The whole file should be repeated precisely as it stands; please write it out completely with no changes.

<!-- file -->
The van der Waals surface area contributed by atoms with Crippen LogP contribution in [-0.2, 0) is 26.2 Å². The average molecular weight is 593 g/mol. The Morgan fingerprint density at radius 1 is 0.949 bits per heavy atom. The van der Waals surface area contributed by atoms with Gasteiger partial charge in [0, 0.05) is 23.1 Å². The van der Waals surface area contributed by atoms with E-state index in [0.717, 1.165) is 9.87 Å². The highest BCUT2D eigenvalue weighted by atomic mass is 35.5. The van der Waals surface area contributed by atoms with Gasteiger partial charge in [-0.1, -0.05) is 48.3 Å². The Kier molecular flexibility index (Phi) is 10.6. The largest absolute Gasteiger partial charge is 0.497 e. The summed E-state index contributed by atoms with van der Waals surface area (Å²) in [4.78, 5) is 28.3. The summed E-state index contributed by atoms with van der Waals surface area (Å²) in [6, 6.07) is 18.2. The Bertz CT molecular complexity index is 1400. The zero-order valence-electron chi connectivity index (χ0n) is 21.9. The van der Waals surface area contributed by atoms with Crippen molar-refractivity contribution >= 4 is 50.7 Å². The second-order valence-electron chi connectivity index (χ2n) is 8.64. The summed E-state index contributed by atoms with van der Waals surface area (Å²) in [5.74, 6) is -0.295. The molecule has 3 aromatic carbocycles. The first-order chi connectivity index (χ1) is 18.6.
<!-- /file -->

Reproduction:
The van der Waals surface area contributed by atoms with Crippen LogP contribution in [-0.2, 0) is 26.2 Å². The average molecular weight is 593 g/mol. The Morgan fingerprint density at radius 1 is 0.949 bits per heavy atom. The van der Waals surface area contributed by atoms with Gasteiger partial charge in [0, 0.05) is 23.1 Å². The van der Waals surface area contributed by atoms with E-state index in [0.717, 1.165) is 9.87 Å². The highest BCUT2D eigenvalue weighted by atomic mass is 35.5. The van der Waals surface area contributed by atoms with Gasteiger partial charge in [-0.1, -0.05) is 48.3 Å². The Kier molecular flexibility index (Phi) is 10.6. The largest absolute Gasteiger partial charge is 0.497 e. The summed E-state index contributed by atoms with van der Waals surface area (Å²) in [4.78, 5) is 28.3. The summed E-state index contributed by atoms with van der Waals surface area (Å²) in [6, 6.07) is 18.2. The Bertz CT molecular complexity index is 1400. The zero-order valence-electron chi connectivity index (χ0n) is 21.9. The van der Waals surface area contributed by atoms with Crippen molar-refractivity contribution >= 4 is 50.7 Å². The second-order valence-electron chi connectivity index (χ2n) is 8.64. The summed E-state index contributed by atoms with van der Waals surface area (Å²) in [5.74, 6) is -0.295. The molecule has 3 aromatic carbocycles. The first-order chi connectivity index (χ1) is 18.6.